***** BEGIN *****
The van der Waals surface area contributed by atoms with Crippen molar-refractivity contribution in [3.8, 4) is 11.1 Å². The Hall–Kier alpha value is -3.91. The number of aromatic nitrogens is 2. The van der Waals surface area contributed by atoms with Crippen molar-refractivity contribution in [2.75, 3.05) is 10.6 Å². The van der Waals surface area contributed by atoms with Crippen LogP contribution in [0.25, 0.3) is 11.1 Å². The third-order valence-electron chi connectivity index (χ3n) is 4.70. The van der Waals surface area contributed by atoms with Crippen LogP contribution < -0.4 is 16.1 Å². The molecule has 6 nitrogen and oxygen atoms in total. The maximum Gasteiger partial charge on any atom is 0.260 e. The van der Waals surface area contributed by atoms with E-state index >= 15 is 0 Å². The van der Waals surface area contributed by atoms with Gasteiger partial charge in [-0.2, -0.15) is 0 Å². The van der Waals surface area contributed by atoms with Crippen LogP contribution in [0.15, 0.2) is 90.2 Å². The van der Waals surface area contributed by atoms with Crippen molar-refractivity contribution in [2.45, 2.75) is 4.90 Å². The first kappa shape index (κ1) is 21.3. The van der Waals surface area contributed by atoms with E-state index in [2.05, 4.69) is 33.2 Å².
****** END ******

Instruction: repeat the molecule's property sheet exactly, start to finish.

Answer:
The van der Waals surface area contributed by atoms with Crippen molar-refractivity contribution in [3.8, 4) is 11.1 Å². The Hall–Kier alpha value is -3.91. The number of aromatic nitrogens is 2. The van der Waals surface area contributed by atoms with Crippen molar-refractivity contribution in [2.75, 3.05) is 10.6 Å². The van der Waals surface area contributed by atoms with Crippen LogP contribution in [0.25, 0.3) is 11.1 Å². The third-order valence-electron chi connectivity index (χ3n) is 4.70. The van der Waals surface area contributed by atoms with Crippen LogP contribution < -0.4 is 16.1 Å². The molecule has 6 nitrogen and oxygen atoms in total. The maximum Gasteiger partial charge on any atom is 0.260 e. The van der Waals surface area contributed by atoms with E-state index >= 15 is 0 Å². The van der Waals surface area contributed by atoms with Gasteiger partial charge in [-0.2, -0.15) is 0 Å². The van der Waals surface area contributed by atoms with Crippen LogP contribution in [0.15, 0.2) is 90.2 Å². The van der Waals surface area contributed by atoms with Crippen molar-refractivity contribution in [2.45, 2.75) is 4.90 Å². The first kappa shape index (κ1) is 21.3. The van der Waals surface area contributed by atoms with E-state index in [2.05, 4.69) is 33.2 Å².